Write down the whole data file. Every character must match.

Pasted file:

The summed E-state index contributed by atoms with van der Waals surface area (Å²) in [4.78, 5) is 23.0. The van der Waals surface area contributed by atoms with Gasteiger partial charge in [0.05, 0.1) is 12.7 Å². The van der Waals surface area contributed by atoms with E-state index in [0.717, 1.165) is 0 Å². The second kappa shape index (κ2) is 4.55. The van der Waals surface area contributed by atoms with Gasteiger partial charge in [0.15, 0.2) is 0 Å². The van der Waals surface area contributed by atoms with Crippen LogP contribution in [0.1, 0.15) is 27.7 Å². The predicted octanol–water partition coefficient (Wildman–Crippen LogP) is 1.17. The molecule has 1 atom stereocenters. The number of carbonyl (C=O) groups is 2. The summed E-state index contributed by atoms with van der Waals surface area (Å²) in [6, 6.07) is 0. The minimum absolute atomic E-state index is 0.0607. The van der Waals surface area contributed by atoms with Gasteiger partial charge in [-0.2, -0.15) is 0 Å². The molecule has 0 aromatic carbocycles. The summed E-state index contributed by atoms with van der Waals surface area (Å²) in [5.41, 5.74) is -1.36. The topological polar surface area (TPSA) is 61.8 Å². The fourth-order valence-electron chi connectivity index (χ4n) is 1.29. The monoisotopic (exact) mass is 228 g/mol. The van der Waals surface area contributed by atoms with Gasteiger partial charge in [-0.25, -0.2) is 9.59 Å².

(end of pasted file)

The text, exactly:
The summed E-state index contributed by atoms with van der Waals surface area (Å²) in [4.78, 5) is 23.0. The van der Waals surface area contributed by atoms with Gasteiger partial charge in [0.05, 0.1) is 12.7 Å². The van der Waals surface area contributed by atoms with E-state index in [0.717, 1.165) is 0 Å². The second kappa shape index (κ2) is 4.55. The van der Waals surface area contributed by atoms with Gasteiger partial charge in [0.15, 0.2) is 0 Å². The van der Waals surface area contributed by atoms with Crippen LogP contribution in [0.1, 0.15) is 27.7 Å². The predicted octanol–water partition coefficient (Wildman–Crippen LogP) is 1.17. The molecule has 1 atom stereocenters. The number of carbonyl (C=O) groups is 2. The summed E-state index contributed by atoms with van der Waals surface area (Å²) in [6, 6.07) is 0. The minimum absolute atomic E-state index is 0.0607. The van der Waals surface area contributed by atoms with Gasteiger partial charge in [-0.2, -0.15) is 0 Å². The molecule has 0 aromatic carbocycles. The summed E-state index contributed by atoms with van der Waals surface area (Å²) in [5.41, 5.74) is -1.36. The topological polar surface area (TPSA) is 61.8 Å². The fourth-order valence-electron chi connectivity index (χ4n) is 1.29. The monoisotopic (exact) mass is 228 g/mol. The van der Waals surface area contributed by atoms with Gasteiger partial charge in [-0.25, -0.2) is 9.59 Å².